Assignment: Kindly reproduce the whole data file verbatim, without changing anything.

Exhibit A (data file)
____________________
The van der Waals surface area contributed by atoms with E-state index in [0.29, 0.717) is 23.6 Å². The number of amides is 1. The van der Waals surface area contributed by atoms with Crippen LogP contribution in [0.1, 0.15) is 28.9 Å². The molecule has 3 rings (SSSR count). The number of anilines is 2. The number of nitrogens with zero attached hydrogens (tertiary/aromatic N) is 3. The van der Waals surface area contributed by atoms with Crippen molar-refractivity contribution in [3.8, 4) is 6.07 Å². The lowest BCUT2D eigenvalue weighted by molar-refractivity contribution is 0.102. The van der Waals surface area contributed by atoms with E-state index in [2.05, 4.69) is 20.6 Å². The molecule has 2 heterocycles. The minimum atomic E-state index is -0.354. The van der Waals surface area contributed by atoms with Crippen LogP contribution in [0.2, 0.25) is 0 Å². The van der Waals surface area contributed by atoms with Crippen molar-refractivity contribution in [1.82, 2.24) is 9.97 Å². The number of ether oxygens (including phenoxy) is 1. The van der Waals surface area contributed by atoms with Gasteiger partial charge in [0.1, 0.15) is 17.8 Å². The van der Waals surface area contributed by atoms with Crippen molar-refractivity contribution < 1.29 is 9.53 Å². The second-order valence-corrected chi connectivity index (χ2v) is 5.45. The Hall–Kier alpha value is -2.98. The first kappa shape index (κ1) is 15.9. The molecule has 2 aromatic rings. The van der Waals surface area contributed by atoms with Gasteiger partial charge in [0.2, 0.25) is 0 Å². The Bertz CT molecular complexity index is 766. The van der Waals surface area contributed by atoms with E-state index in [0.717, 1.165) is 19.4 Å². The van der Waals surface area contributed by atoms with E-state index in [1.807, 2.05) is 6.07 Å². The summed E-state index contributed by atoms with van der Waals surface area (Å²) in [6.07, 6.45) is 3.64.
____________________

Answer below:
The van der Waals surface area contributed by atoms with E-state index in [0.29, 0.717) is 23.6 Å². The number of amides is 1. The van der Waals surface area contributed by atoms with Crippen LogP contribution in [0.1, 0.15) is 28.9 Å². The molecule has 3 rings (SSSR count). The number of anilines is 2. The number of nitrogens with zero attached hydrogens (tertiary/aromatic N) is 3. The van der Waals surface area contributed by atoms with Crippen molar-refractivity contribution in [3.8, 4) is 6.07 Å². The lowest BCUT2D eigenvalue weighted by molar-refractivity contribution is 0.102. The van der Waals surface area contributed by atoms with E-state index in [2.05, 4.69) is 20.6 Å². The molecule has 2 heterocycles. The minimum atomic E-state index is -0.354. The van der Waals surface area contributed by atoms with Crippen LogP contribution in [0.2, 0.25) is 0 Å². The van der Waals surface area contributed by atoms with Crippen molar-refractivity contribution in [1.82, 2.24) is 9.97 Å². The number of ether oxygens (including phenoxy) is 1. The van der Waals surface area contributed by atoms with Gasteiger partial charge in [0.1, 0.15) is 17.8 Å². The van der Waals surface area contributed by atoms with Crippen molar-refractivity contribution < 1.29 is 9.53 Å². The second-order valence-corrected chi connectivity index (χ2v) is 5.45. The Hall–Kier alpha value is -2.98. The first kappa shape index (κ1) is 15.9. The molecule has 2 aromatic rings. The van der Waals surface area contributed by atoms with Gasteiger partial charge in [0.2, 0.25) is 0 Å². The Bertz CT molecular complexity index is 766. The van der Waals surface area contributed by atoms with E-state index in [0.717, 1.165) is 19.4 Å². The van der Waals surface area contributed by atoms with E-state index in [1.807, 2.05) is 6.07 Å². The summed E-state index contributed by atoms with van der Waals surface area (Å²) in [6.07, 6.45) is 3.64.